In such cases, it is best to use any decent tool to remap existing keymapper-detectable buttons into the desired functionality, or use a virtual on-screen keyboard (which can be quite inconvenient for fast typing, especially for developers). And I feel (IMHO) that for such purposes, AutoHotkey is the best choice, since it can serve a lot of other purposes too (try the Autocorrect script, linked above).

As for doing reviews for TSA, I certainly would love to do them officially, but I am the kind of person who takes his commitments seriously, and since I cannot commit myself to full-fledged volunteer work at this stage in my life, it is something I haven't put forward to the site admins. If and when that decision changes, I am sure it will be fun ride.

by veekay on 18. January 2011 - 17:19  (64729)

This is a simplistic utility (and a very good one, especially with those handy multimedia key buttons), with some caveats:

• Keytweak cannot combine keystrokes like CTRL+ALT+DEL into single keystroke.
• Keytweak cannot affect the Fn key of most laptops.
• The Pause/Break key cannot be remapped. This special key generates a 3-byte scancode, but the Scancode Map registry entry only allows for the remapping of 2-byte scancodes.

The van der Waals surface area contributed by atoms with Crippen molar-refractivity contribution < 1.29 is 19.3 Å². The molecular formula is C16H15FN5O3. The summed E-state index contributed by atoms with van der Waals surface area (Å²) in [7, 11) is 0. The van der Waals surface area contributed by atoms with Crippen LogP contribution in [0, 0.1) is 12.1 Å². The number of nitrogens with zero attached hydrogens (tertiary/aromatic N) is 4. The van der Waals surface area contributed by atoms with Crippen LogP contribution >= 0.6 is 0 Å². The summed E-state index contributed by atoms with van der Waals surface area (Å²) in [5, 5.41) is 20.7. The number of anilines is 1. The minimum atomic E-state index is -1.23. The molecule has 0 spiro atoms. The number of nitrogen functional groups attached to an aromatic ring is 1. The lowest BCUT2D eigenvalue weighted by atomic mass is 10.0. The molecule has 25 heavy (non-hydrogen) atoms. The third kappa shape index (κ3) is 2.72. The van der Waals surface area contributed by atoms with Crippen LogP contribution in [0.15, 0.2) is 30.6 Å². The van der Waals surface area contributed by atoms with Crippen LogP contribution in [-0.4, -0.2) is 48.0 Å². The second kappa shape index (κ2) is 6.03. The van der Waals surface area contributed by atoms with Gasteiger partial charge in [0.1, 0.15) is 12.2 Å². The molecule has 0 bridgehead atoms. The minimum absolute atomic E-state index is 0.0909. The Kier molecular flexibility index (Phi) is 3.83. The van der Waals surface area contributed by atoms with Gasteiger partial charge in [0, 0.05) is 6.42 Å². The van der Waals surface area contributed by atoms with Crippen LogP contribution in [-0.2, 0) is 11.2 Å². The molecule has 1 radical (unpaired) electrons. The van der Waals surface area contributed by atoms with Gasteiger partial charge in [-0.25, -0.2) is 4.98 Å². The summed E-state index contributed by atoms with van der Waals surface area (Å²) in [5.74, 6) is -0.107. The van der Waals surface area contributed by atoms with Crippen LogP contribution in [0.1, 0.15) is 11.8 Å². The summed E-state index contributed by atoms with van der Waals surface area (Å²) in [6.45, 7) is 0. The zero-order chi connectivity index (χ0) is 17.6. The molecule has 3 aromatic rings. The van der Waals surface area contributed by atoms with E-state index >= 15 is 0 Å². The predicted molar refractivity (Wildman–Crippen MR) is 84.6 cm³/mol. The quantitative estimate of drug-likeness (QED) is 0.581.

I would actually recommend SharpKeys instead as it is open-source and seems more powerful:
http://www.codeplex.com/sharpkeys

Mac aficionados can try KeyRemap4Macbook utility:
http://www.pqrs.org/tekezo/macosx/keyremap4macbook/index.html

However, all these Keyboard utilities work by permanently remapping the Windows registry setting where the keyboard scancodes are registered. That can be a major bummer for developers, who buy a new laptop and find it doesn't even have a Pause/Break key. And all these key remap tools can't deal easily with special keys like that (due to the 3-byte scancode issue).

That's where this powerful tool comes to their rescue - AutoHotkey (AHK):
http://www.autohotkey.com/

It is a powerful scripting engine with a very low overhead. It is a great freeware tool, that has been covered on Gizmo's site before (Best Free Hotkey / Macro Recorder Utility). There are AutoHotkey scripts available online, that can do just about anything.

Once it is installed, anyone can create a quick AHK scripts to add their favorite autosignatures/macros or key remaps. Lots of keys are supported.
http://www.autohotkey.com/docs/KeyList.htm

For instance, to use the Windows+B keypress to trigger a Ctrl+Break combo keypress, you just need this one-liner Autohotkey script.
#b::^CtrlBreak

Following is my favorite Autohotkey script. It can correct all common typos on the fly in any app (whether you are chatting online, coding hard, typing an email or editing a document). You can even add your own autocorrect phrases (such as the F12-to-Pause/Break remapping) using the Win+H key. No messy registry edits needed, no reboots needed, works everywhere, highly customizable, 64-bit version available and can be toggled on/off easily. Awesome - 10 on 10!
http://www.autohotkey.com/download/AutoCorrect.ahk

by mchldpy on 29. January 2011 - 18:31  (65458)

TO veekay,
as of this writing the most informative, seemingly unbiased comment listed.

attn. IAN R.

attn. gizmodIAN R.

WHY does not veekay do some reviews for all of us? (or is his real name
"mr. autoHotkey"?)